Today, Jeffco Open Space (JCOS) celebrates the opening of the Dakota Ridge South Trail, a new designated use, mountain bike only trail at Matthews/Winters Park. The construction of the 0.8 miles of new trail began in 2016 and the trail opens for recreation on Thursday, November 1.
Located on the hogback above C-470 and the Bandimere Speedway, the Dakota Ridge South Trail extension adds to the recently opened Dakota Ridge Trail. This trail extension is rated “Most Difficult” and is mandatory directional to be ridden in a clockwise direction. The trail connects back to the shared-use Dakota Ridge Trail and Bailout Trail, leading to Red Rocks Park Amphitheatre Entrance 2 on the west side of Matthews/Winters Park.
The “Black Diamond” trail experience includes multiple bike-optimized features. The trail was built with the help of many committed community groups and over 2,400 volunteer hours. Special thanks to: Colorado Mountain Bike Association (COMBA), International Mountain Biking Association (IMBA), Elevation Outdoors, Golden Giddyup Trail Team, REI, Guerilla Gravity, School to Work Alliance Program (SWAP), and Boulder Brands.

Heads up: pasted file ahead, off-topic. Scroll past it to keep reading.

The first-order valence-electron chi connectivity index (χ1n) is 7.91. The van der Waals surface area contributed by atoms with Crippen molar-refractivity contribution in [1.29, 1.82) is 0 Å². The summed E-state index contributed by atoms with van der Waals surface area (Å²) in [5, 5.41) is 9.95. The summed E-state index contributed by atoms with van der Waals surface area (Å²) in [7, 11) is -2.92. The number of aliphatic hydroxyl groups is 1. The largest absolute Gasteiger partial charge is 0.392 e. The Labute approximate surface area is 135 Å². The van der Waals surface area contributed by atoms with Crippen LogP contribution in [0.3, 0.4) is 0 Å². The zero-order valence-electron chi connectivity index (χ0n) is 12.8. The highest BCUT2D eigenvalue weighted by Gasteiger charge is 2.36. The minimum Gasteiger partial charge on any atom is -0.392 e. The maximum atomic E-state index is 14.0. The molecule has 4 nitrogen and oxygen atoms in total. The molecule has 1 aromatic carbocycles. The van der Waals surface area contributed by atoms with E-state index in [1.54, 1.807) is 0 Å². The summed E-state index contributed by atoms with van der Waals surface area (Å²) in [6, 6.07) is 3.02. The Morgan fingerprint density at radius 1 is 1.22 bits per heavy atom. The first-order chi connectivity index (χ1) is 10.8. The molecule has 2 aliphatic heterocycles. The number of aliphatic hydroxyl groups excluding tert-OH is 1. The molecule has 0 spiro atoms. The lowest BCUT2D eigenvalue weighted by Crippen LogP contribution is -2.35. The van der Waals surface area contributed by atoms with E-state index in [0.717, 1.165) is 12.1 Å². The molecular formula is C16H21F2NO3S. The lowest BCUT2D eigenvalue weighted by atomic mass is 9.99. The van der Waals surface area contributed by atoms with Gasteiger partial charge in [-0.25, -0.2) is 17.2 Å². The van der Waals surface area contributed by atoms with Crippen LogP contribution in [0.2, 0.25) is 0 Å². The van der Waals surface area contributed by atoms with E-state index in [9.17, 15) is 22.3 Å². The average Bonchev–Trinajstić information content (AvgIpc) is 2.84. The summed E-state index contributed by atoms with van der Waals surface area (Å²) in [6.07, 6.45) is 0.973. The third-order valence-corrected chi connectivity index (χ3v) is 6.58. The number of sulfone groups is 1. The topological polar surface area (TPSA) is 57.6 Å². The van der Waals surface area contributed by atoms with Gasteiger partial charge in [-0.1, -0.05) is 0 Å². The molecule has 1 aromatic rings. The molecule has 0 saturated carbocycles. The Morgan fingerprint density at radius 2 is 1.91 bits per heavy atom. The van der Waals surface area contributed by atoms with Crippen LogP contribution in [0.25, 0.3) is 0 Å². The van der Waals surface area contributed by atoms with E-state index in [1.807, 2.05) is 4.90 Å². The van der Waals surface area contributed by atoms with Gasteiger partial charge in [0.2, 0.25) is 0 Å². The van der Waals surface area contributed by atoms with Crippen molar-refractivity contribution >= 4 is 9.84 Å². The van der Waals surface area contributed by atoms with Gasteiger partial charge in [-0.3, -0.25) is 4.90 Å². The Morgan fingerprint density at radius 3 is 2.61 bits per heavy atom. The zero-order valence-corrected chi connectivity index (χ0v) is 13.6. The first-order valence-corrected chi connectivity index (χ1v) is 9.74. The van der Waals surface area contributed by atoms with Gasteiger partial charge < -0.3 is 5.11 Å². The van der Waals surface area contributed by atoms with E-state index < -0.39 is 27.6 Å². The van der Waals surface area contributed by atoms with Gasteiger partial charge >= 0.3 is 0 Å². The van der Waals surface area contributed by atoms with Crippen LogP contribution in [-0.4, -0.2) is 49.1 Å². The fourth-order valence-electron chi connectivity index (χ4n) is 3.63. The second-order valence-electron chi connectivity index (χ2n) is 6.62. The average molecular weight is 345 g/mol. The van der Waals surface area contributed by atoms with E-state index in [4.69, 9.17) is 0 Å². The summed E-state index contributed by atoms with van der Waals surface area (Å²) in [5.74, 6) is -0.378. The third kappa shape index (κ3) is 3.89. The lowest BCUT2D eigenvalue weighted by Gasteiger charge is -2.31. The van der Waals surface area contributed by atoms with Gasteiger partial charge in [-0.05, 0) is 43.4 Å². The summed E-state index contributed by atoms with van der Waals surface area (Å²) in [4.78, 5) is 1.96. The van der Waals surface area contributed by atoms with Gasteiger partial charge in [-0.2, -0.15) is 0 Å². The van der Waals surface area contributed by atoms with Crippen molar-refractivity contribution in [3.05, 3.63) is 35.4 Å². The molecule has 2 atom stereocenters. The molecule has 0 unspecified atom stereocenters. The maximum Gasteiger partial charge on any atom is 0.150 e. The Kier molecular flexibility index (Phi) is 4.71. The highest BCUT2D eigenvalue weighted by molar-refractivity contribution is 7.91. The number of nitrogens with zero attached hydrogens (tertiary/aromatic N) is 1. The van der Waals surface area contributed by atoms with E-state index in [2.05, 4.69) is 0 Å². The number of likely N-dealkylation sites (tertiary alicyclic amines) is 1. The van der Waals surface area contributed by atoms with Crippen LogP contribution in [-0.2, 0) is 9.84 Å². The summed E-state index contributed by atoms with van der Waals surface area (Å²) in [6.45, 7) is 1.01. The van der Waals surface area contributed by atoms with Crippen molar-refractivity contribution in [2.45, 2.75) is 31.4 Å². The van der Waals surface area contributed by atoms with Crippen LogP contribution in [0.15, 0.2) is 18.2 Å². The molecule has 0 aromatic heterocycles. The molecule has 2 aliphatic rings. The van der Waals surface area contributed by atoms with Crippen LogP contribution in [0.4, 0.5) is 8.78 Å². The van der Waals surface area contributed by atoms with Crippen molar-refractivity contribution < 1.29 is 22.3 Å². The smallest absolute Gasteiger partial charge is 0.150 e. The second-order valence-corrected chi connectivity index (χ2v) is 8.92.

View Matthews/Winters Information and MapBackgroundJeffco Open Space is in the middle of conducting a one-year pilot program to evaluate the challenges and benefits associated with designated use trails. The 2011 Jeffco Citizen Survey reflected that 58% of respondents were in favor of designating trails for a single type of use.
As part of the pilot program, two trail segments in the JCOS system have been designated as bike only: a 0.9 mile segment of the Longhorn Trail at White Ranch Park and the new Dakota Ridge South Trail at Matthews/Winters Park. JCOS will be collecting data, conducting visitor surveys, and soliciting feedback on the visitor experience in these areas. The pilot program will help inform the approach to management of designated use and multi-use trails.
Jeffco Open Space was founded as a land conservation organization in 1972. Our mission is to preserve open space and parkland, protect park and natural resources, and provide healthy, nature-based experiences. Funded with a one-half of one percent sales tax, our organization contributes to city and park district projects, has preserved more than 54,000 acres, and manages 28 open space parks and more than 258 miles of trails in Jefferson County, Colorado.